At the start of the 20th century, streets belonged as much to pedestrians and children at play as to automobiles. By the end of it, stepping into the street in the wrong place was a crime. How did jaywalking become a crime? And how do we decriminalize it?
|—||Robert S. Ogilvie, program director of the Planning for Healthy Places initiative of Oakland-based Public Health Law & Policy|
All the tools are still there! Full marks for Brisbane!
Journalist and historian Catherine Tumber thinks smaller industrial cities, like Syracuse, New York, Flint, Michigan, and Muncie, Indiana, need serious attention and—”don’t laugh,” she writes—could be instrumental in moving us toward an economically dynamic, low-carbon future.
San Francisco residents - do you want to start a garden or urban farm? San Francisco Urban Agriculture Alliance (SFUAA) has put together this great guide (Starting a Garden or Urban Farm in San Francisco) which can help you get started. The guide answers your questions about finding land, permits, water hookups, selling what you grow and more. Download a copy of our guide here.
Will Doig debunks the myth that bicycling is just for elite gentrifiers in a recent article for Salon.
Urban bicyclists have an image problem. They’ve become stereotyped as pretentious, aloof jackasses, and a lot of this has to do with the changes taking place in cities right now. During the last decade, dozens of urban cores were inundated by young, well-educated newcomers. Places like Philadelphia, Boston, Chicago and Washington added tens of thousands of these new residents. And one thing’s for sure: These kids really like bikes. An analysis by Atlantic Cities showed that bicycle ridership in these cities soared during this period. In some cases, it more than doubled.… But the bicyclists-as-gentrifiers trope turns out to be more perception than reality, though. Over the last decade, the share of white bicyclists fell in proportion to riders of color. And ridership is remarkably equal across income groups. Part of the reason we don’t see it this way is because all too often, bike infrastructure gets concentrated in tony areas. Look at a map of a city’s bike lanes and bike-share stations and you’ll have a perfect guide to the “good” neighborhoods. In many cities, writes Dave Feucht, editor of the bicycling blog Portlandize, “being able to get around by bicycle is seen as elitist because you have to have money in order to live in a part of the city where it’s even possible to ride a bicycle.”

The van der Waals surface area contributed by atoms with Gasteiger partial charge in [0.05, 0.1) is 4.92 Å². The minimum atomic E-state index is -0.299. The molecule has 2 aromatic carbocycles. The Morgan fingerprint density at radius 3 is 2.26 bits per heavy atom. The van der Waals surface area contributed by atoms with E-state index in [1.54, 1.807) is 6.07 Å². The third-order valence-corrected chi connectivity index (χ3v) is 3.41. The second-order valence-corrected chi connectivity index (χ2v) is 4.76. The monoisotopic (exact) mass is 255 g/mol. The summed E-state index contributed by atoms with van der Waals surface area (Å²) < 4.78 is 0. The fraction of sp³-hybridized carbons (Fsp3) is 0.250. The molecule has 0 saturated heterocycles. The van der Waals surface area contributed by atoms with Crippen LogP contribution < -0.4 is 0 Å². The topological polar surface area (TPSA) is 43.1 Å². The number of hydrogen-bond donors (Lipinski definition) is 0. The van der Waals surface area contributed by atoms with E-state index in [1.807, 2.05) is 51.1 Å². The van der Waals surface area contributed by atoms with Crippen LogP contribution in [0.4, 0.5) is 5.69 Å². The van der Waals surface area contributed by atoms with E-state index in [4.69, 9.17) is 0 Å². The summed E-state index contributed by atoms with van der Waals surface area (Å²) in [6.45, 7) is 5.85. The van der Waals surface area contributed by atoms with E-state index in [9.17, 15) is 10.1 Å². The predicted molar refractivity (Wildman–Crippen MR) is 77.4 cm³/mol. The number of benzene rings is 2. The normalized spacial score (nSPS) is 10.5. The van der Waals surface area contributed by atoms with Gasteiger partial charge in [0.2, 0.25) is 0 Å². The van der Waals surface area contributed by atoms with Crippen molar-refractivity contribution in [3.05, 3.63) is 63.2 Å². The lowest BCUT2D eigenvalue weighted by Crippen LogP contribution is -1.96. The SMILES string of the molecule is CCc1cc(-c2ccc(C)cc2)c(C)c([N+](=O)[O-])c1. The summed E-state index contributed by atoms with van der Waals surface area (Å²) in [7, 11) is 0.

Innovative, Healthy Affordable Housing
The most celebrated building in New York City this fall isn’t perched on the edge of Central Park or in downtown Manhattan or even in trendy Brooklyn. The structure gracing the front page of The New York Times is in the heart of the South Bronx. Via Verde (“The Green Way”) is not only architecturally striking, it’s also an experiment in healthy, sustainable and affordable living for low- and moderate-income residents.
Via Verde promises urban renewal, with green rooftops for gardens and solar panels that meet 5 percent of the building’s electricity load. ”This is at the leading edge of social housing in New York and America,” said Robert Garneau of Grimshaw Architects, which co-designed the building with Dattner Architects